Rick Moranis Turned Down a Cameo In the New 'Ghostbusters' Movie

We're still holding out hope for 'Strange Brew 2' or 'Honey, I Shrunk the Grandkids.'


Hey, remember Rick Moranis? He’s the guy in basically all of your favorite comedies growing up who essentially vanished from the big-screen after making 1997’s Honey, We Shrunk Ourselves. Well, he’s back…kind of.

The Hollywood Reporter caught up with Moranis to check in on his absence, only to find that he hasn’t been all that absent. Moranis actually took an 18-year hiatus after his wife, Anne, tragically died of breast cancer in 1997. Moranis then focused on raising his two children. Both are now grown, giving Moranis the itch to get back in front of the camera.

Reflecting on his time away and his possible return, Moranis said:

“I took a break, which turned into a longer break. But I’m interested in anything that I would find interesting. I still get the occasional query about a film or television role and as soon as one comes along that piques my interest, I’ll probably do it. It wasn’t a formal decision. It began in an already busy year where I declined a film that was being shot out of town as the school year was beginning. But I was fortunate to be able to continue to make a living writing and doing voice work in Manhattan.”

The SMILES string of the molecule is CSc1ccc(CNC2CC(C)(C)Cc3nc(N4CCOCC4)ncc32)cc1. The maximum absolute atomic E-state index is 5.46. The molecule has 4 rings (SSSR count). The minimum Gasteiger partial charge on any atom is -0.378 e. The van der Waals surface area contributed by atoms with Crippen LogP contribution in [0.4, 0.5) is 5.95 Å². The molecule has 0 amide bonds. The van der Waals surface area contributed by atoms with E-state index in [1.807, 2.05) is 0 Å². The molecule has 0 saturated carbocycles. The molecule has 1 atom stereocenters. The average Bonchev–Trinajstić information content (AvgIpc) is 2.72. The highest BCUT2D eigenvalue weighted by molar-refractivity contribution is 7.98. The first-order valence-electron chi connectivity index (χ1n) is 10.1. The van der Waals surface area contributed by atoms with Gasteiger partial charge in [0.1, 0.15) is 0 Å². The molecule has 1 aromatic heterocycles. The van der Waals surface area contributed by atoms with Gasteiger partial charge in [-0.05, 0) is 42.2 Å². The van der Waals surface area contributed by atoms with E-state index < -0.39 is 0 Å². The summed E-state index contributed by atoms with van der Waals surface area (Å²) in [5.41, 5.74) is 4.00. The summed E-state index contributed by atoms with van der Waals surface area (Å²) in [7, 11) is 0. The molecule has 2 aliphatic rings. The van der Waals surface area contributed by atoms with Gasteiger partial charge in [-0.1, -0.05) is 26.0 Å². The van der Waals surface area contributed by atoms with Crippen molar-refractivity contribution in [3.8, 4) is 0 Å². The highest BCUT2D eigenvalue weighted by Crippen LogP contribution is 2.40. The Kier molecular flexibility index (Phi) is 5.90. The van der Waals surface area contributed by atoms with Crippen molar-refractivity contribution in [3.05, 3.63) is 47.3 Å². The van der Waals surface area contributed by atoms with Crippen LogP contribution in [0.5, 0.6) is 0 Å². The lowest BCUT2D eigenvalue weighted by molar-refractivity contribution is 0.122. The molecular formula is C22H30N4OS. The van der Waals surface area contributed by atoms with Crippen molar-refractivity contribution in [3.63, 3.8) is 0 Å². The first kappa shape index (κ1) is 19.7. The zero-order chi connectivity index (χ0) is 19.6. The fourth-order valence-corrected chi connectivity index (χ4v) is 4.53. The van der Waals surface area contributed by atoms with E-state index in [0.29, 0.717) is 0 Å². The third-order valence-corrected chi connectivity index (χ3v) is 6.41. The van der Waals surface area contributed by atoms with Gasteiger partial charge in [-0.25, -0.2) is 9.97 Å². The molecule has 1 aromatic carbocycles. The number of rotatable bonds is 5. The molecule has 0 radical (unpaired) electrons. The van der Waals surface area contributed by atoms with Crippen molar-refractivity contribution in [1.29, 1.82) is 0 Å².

Moranis fans still holding out for Strange Brew 2, Little Giants 2, or Spaceballs 2 can keep up hope, but anybody looking for a Louis Tully cameo in director Paul Feig’s upcoming Ghostbusters reboot will be sadly snubbed:

“It just makes no sense to me. Why would I do just one day of shooting on something I did 30 years ago?”

Moranis is now the first in a long line of original Ghostbusters actors to turn down an appearance in the update starring Kristen Wiig. Currently, Dan Aykroyd, Sigourney Weaver, Ernie Hudson, and World’s Funniest Human™ Bill Murray all filmed cameos. Murray gave a fairly credible reason why he decided to pop up in the new movie, saying, “They are tough to say no to.”

But Moranis has a good point saying no. Rehashing ideas from 30 years ago doesn’t achieve anything constructive, and Moranis seems like the kind of guy right now that wants to keep doing original things. That’s a more commendable stance than most. He surely isn’t in it for the money, otherwise why would he make country-tinged comedy albums like 2005’s The Agoraphobic Cowboy or 2013’s My Mother’s Brisket?

Later on in the piece, Moranis tells THR, “I’m happy with the things I said yes to, and I’m very happy with the many things I’ve said no to.”

Fingers crossed something comes along soon to pique his interest so he can say yes again.